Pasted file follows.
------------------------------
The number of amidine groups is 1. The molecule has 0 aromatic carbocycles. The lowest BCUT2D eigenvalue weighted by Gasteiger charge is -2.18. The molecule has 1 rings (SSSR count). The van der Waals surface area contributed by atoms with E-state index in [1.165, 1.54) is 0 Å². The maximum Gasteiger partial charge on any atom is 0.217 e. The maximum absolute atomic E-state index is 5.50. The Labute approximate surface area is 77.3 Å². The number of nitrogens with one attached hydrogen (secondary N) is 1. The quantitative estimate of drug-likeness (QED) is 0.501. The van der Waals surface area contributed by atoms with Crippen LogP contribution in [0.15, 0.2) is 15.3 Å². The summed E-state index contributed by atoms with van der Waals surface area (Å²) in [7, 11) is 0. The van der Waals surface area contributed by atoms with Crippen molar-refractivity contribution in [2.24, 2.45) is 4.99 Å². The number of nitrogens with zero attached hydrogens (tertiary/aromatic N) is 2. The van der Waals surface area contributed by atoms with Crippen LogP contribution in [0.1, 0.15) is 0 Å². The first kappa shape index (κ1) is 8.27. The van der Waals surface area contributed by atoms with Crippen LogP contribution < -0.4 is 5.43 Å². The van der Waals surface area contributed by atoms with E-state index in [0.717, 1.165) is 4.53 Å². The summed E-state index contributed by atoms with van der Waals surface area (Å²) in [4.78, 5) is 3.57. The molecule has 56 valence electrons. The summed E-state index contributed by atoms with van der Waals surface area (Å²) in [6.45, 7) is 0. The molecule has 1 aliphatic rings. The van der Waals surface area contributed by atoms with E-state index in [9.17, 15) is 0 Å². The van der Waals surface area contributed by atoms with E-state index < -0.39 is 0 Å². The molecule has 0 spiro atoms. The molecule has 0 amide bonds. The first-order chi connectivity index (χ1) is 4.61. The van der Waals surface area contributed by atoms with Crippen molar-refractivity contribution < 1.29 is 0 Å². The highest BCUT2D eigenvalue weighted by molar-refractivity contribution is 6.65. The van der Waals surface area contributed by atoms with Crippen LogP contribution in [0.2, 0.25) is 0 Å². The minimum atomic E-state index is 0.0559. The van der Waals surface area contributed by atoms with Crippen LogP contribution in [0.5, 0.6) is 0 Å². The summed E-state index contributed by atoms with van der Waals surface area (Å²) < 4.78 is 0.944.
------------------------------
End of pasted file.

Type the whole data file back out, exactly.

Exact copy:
The number of amidine groups is 1. The molecule has 0 aromatic carbocycles. The lowest BCUT2D eigenvalue weighted by Gasteiger charge is -2.18. The molecule has 1 rings (SSSR count). The van der Waals surface area contributed by atoms with E-state index in [1.165, 1.54) is 0 Å². The maximum Gasteiger partial charge on any atom is 0.217 e. The maximum absolute atomic E-state index is 5.50. The Labute approximate surface area is 77.3 Å². The number of nitrogens with one attached hydrogen (secondary N) is 1. The quantitative estimate of drug-likeness (QED) is 0.501. The van der Waals surface area contributed by atoms with Crippen LogP contribution in [0.15, 0.2) is 15.3 Å². The summed E-state index contributed by atoms with van der Waals surface area (Å²) in [7, 11) is 0. The van der Waals surface area contributed by atoms with Crippen molar-refractivity contribution in [2.24, 2.45) is 4.99 Å². The number of nitrogens with zero attached hydrogens (tertiary/aromatic N) is 2. The van der Waals surface area contributed by atoms with Crippen LogP contribution in [0.1, 0.15) is 0 Å². The first kappa shape index (κ1) is 8.27. The van der Waals surface area contributed by atoms with Crippen LogP contribution < -0.4 is 5.43 Å². The van der Waals surface area contributed by atoms with E-state index in [0.717, 1.165) is 4.53 Å². The summed E-state index contributed by atoms with van der Waals surface area (Å²) in [4.78, 5) is 3.57. The molecule has 56 valence electrons. The summed E-state index contributed by atoms with van der Waals surface area (Å²) in [6.45, 7) is 0. The molecule has 1 aliphatic rings. The van der Waals surface area contributed by atoms with E-state index in [9.17, 15) is 0 Å². The van der Waals surface area contributed by atoms with E-state index < -0.39 is 0 Å². The molecule has 0 spiro atoms. The molecule has 0 amide bonds. The first-order chi connectivity index (χ1) is 4.61. The van der Waals surface area contributed by atoms with Crippen molar-refractivity contribution < 1.29 is 0 Å². The highest BCUT2D eigenvalue weighted by molar-refractivity contribution is 6.65. The van der Waals surface area contributed by atoms with Crippen LogP contribution in [0.2, 0.25) is 0 Å². The minimum atomic E-state index is 0.0559. The van der Waals surface area contributed by atoms with Crippen LogP contribution in [0.5, 0.6) is 0 Å². The summed E-state index contributed by atoms with van der Waals surface area (Å²) < 4.78 is 0.944.